Can Fin Homes: Homing in on opportunities

Increased allocation for the affordable housing segment in the Budget and healthy financials are positives for the company

 

In line with the Centre’s vision to provide housing for all by 2022, housing finance players and banks have been steering their focus towards the affordable housing segment. With each player cherry-picking the customer segment it intends to cater to within the low-cost housing space, there appears immense opportunity for all players.

Within this, housing finance companies such as Can Fin Homes with focus on the low risk salaried home segment, a strong regional presence, favourable funding mix and good asset quality are a good bet for long investors wanting to ride the fortunes of this sector.

In a bid to cater to the affordable housing segment, Can Fin Homes has been opening exclusive Affordable Housing Loan Centres (AHLCs). As of December 2017, the company had opened 20 AHLCs. Of the total loan book, 74 per cent is accounted for by salaried and professional category of borrowers. In the nine months ending December 2017, 92 per cent of fresh approvals were to borrowers with income below ₹18 lakh. The upper limit on income eligibility criteria for the Centre’s Credit Linked Subsidy Scheme (CLSS) for middle income category is ₹18 lakh. Of the 92 per cent fresh approvals, 40 per cent were to borrowers with annual income up to ₹6 lakh (eligible for CLSS under low-income group category).

Expectations run high of an increased allocation and further push from the Centre towards affordable housing segment in the upcoming Budget. Players such as Can Fin Homes will stand to benefit from this. The company’s track record of steady loan growth and healthy return ratios remain key positives.

In the latest December quarter, however, the company saw a rise in bad loans. Particularly, the net non-performing assets (gross NPA less provisions), which was negligible at 0.01 per cent of loans as of March 2017, have inched up to 0.25 per cent. The management, post its results, explained that they have not provided full for its gross NPAs as in the past because it is confident of recovering a substantial amount by March. While the trend may need monitoring in the coming quarters, delinquencies are still quite low within the industry.

Canara Bank currently holds 30 per cent stake in Can Fin Homes. It has proposed to offload 4 per cent stake in the company. This is unlikely to impact the parentage Can Fin Homes enjoys with Canara Bank.

 

 

Trading currently at ₹443, the stock now discounts its estimated FY-19 book at 3.5 times. From 1.9 times (Dewan Housing, LIC Housing Finance) to about 2.8 times (Repco Home) , 3.8 times (Indiabulls Housing) and to as high as 14 times (Gruh Finance), valuations are widely dispersed for players in the housing finance space.

Can Fin Homes is priced in the mid of this range and is attractively priced, given its strong prospects and healthy financials.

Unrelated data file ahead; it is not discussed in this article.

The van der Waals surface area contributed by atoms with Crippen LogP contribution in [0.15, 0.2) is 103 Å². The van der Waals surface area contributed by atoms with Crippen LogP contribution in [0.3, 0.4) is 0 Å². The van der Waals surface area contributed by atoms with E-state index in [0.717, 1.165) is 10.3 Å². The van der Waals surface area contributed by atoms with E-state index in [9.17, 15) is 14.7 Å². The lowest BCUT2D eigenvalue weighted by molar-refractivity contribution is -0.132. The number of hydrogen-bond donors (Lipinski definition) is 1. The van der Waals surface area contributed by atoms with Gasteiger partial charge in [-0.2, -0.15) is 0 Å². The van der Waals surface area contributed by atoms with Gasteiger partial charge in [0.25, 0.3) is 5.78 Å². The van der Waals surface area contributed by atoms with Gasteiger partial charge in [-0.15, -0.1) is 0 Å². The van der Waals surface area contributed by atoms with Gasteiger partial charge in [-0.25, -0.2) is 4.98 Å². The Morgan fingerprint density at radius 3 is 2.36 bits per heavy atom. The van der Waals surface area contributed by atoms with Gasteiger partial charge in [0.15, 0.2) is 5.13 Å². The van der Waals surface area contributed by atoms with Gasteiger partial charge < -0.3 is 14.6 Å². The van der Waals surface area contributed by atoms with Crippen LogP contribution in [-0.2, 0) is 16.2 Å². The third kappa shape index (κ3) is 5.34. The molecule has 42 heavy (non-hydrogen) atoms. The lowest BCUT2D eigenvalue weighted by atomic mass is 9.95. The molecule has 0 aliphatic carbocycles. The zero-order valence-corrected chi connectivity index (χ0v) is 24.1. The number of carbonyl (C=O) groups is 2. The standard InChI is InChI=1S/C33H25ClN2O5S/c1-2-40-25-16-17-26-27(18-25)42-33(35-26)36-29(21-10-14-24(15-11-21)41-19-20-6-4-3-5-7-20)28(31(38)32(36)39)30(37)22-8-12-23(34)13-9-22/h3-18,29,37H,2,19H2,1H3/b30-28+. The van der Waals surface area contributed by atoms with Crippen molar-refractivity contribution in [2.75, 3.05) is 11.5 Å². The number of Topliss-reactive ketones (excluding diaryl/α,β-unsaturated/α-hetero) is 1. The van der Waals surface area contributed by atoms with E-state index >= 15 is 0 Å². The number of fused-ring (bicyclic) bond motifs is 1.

Investors with a three to five year horizon, wanting to bet on the growing housing finance space, can make use of the recent correction to buy the stock.

On track

Between FY-14 and FY-17, the company’s loan book has grown by a robust 32 per cent CAGR (compounded annual growth rate) and its profit has increased by 46 per cent. This is thanks to the company’s strong focus on the low-cost housing segment and healthy branch expansion (87 branches added between FY-14 and FY-17).

 

 

Given the stellar growth, Can Fin’s focus on relatively lower risk segments lends comfort. As of December 2017, housing loans constitute 89.5 per cent of loan portfolio, while high-yielding riskier non-housing segment (primarily loans against property, commercial housing loans, etc.) account for 10.5 per cent of the loan book. The company’s primary focus remains on the salaried segment which reduces the risk further.

In the latest December quarter, the company’s loan book grew by 19 per cent YoY.

Healthy profitability

Aside from strong loan growth and sound operational efficiency, the company’s diversified funding mix has aided profitability. Can Fin Homes has been progressively reducing its dependence on costlier bank borrowings over the years. From 68 per cent in 2011-12 and 44 per cent in 2013-14, the share of high-cost bank loans is down substantially to 22 per cent now.

As of December 2017, 58 per cent of its funding was through market borrowings, 22 per cent through banks and 18 per cent through National Housing Bank (NHB). The company’s average cost of borrowings have fallen from 9.83 per cent in 2013-14 to 8.35 per cent in 2016-17 and further to 7.72 per cent in the latest December quarter. The decline in interest rates in the economy over the past one to two years would also have contributed to the fall in cost of borrowing.

The company’s cost-to-income ratio too has fallen sharply, from 26.2 per cent in 2013-14 to 14.5 per cent in the latest December quarter. Can Fin’s net interest margin (NIM) has gone up from 2.7 per cent to 3.5 per cent during this period.

While in the latest December quarter, NIMs have moderated slightly from the first half of the fiscal, a well-diversified funding mix should continue to aid margins over the long run.

Low delinquencies, high provision cover

Despite its aggressive growth, the company has been able to maintain good asset quality. However, gross non-performing assets as a per cent of loans have risen over the past three quarters — from 0.21 per cent of loans as on March 2017 to 0.46 per cent as of December 2017. While delinquencies are still low and are not much of a concern, the trend may need monitoring in the coming quarters.

Nonetheless, the company’s strong return on equity of around 23.7 per cent and healthy capital buffer — capital adequacy ratio of 19 per cent as of December 2017 — are key positives.

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